Australian real estate agency design: strategies for the franchising business model

Chartres, L 2016, Australian real estate agency design: strategies for the franchising business model, Doctor of Philosophy (PhD), Property, Construction and Project Management, RMIT University.


Document type: Thesis
Collection: Theses

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Title Australian real estate agency design: strategies for the franchising business model
Author(s) Chartres, L
Year 2016
Abstract As a significant contributor to the modern Australian economy, the residential real estate agency industry contributes approximately A$9.9 billion in revenue and A$4.2 billion in wages thus underpinning the Australian residential real estate employment (IBISWorld 2015a). In addition, as a perpetually evolving and valuable investment asset class, residential real estate is regarded as a repository of wealth for millions of Australian households.

The need to service the growing demand for residential real estate as well as to achieve sustainability in the competitive agency environment, are regarded as the predominant drivers of the real estate market. As such the residential real estate market is highly conducive to an affiliation of independent real estate organisations with franchised organisations as franchised organisations are able to offer a myriad of benefits such as economies of scale (IBISWorld 2014, 2015b). Conversely and for this reason, franchising as a business format has been popular among a diverse range of industry sectors within the Australian economy.

Franchising within the real estate industry remains an under-researched field in Australia. Instead much of the research within the real estate franchising field conducted to date focuses on the intrinsic benefits of franchising with the researchers generally electing to use a pragmatic lens to explain the franchising phenomenon. As such the findings emanate from a specific perspective and concern relatively practical issues such as “encroachment, location and franchise fee policies, or more theoretical discourse on transaction cost analysis, ownership direction etc.” (Price 2000, pp. 52).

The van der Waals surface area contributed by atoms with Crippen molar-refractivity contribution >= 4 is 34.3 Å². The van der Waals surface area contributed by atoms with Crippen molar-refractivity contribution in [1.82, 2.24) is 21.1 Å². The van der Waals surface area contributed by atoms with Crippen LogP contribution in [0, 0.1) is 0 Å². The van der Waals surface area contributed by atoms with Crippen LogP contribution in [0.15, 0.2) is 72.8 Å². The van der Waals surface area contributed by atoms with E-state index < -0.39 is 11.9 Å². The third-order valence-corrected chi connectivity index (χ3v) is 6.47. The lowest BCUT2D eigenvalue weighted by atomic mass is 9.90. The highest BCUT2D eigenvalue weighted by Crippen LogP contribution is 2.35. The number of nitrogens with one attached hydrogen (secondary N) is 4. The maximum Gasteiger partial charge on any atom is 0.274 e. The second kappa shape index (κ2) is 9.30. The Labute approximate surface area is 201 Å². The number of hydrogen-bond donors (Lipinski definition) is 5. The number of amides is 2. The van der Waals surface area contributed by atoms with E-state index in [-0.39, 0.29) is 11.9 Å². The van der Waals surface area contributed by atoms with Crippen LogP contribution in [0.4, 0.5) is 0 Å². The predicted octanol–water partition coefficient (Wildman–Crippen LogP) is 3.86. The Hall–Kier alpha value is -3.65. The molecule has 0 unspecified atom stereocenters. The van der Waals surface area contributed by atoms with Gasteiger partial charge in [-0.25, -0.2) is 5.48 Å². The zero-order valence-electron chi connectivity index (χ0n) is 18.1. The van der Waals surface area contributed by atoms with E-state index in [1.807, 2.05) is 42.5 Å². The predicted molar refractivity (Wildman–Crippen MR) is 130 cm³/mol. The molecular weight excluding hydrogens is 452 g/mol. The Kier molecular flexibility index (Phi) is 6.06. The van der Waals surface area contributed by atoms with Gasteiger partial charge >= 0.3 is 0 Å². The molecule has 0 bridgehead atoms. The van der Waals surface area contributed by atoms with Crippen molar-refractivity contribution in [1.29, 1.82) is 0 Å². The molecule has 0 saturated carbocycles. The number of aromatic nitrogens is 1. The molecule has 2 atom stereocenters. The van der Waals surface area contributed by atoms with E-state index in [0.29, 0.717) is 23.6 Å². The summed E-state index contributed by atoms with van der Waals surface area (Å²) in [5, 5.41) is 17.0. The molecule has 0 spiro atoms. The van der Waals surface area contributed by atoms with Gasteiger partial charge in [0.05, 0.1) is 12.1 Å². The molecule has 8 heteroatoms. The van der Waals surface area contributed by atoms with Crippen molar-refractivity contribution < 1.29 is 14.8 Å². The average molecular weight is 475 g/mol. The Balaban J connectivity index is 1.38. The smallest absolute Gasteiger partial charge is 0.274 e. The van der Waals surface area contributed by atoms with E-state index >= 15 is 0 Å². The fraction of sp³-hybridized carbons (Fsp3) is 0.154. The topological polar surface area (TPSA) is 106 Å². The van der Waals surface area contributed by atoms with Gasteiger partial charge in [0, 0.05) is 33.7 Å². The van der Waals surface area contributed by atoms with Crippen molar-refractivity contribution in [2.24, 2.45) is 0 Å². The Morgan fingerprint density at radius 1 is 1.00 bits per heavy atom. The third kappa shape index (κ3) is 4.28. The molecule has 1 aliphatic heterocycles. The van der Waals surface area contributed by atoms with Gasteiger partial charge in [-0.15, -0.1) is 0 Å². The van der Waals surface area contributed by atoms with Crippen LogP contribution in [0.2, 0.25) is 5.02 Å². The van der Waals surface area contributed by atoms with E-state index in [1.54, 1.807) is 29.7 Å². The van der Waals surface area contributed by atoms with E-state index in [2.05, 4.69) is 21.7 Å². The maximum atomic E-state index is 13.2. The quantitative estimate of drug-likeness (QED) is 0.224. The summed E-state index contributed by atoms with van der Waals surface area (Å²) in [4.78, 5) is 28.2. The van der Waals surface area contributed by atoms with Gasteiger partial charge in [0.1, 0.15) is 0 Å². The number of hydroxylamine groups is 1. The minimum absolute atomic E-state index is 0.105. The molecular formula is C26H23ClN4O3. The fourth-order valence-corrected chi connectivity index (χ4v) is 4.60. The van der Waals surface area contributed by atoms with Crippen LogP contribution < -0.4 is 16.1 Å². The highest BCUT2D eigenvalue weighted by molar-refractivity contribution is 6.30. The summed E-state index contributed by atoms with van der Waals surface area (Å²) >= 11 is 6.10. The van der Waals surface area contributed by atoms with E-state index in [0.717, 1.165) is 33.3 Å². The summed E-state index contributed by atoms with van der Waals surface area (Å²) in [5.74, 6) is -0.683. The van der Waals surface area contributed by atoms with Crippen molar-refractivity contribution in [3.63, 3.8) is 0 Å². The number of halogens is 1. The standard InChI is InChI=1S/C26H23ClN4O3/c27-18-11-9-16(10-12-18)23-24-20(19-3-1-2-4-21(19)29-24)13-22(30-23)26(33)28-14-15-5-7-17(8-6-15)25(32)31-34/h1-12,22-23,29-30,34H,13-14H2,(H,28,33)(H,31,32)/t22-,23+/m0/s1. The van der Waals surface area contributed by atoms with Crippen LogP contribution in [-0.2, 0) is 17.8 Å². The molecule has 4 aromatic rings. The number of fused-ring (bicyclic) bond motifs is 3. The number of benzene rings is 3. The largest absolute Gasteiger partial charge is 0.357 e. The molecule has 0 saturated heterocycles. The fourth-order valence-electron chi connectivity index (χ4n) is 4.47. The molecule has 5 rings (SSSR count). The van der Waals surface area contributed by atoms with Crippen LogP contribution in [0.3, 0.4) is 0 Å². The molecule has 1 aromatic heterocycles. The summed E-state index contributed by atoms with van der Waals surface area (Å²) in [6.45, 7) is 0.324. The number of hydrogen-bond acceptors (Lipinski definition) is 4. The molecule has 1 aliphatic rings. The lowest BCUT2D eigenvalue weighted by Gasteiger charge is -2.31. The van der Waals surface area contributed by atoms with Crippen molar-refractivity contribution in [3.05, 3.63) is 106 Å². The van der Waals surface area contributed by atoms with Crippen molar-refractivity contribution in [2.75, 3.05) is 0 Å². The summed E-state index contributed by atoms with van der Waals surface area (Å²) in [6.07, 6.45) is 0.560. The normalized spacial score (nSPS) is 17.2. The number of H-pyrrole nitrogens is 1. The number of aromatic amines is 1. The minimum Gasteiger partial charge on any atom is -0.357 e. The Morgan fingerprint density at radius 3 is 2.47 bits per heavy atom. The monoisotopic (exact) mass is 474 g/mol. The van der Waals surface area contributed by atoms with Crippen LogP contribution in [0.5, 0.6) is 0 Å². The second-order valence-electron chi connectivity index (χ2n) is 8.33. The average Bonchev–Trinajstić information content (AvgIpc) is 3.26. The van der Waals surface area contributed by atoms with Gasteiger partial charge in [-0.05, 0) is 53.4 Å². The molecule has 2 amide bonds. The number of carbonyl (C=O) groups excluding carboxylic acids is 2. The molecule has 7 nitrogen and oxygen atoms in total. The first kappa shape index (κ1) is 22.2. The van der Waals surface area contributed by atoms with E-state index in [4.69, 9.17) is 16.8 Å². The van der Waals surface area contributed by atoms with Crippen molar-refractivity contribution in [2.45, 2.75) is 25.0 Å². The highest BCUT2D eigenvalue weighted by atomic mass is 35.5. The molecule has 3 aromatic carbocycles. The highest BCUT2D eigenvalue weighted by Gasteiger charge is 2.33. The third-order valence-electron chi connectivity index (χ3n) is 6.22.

It is predominantly for this reason that this study’s focus is principally linked to researching the basis of franchising strategy beyond its practical layer. In doing so, the study is directed towards an analysis of operational strategy adopted by different real estate agency business models, franchised and non-franchised, found in operation throughout Australia. As such this research exposes prevalent key themes and factors underpinning the strategic choice of business modelling within the Australian residential real estate agency industry.

Additionally undertaking this study serves to add to a limited body of literature by investigating how many non-franchised real estate organisations gain competitive advantage through development of innovative business modelling in relation to positioning within the marketplace. The organisations adopting the innovative business modelling are thus seen as challenging the traditional franchise business model by way of posing the question whether the traditional franchise model has a boundless future as well as whether the franchising business model can be argued to be boundary-less.
Degree Doctor of Philosophy (PhD)
Institution RMIT University
School, Department or Centre Property, Construction and Project Management
Subjects Sport and Leisure Management
Entrepreneurship
Innovation and Technology Management
Keyword(s) Real estate
Open strategy
Open innovation
Value capture
Value creation
Franchising
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Created: Thu, 01 Sep 2016, 14:48:14 EST by Keely Chapman
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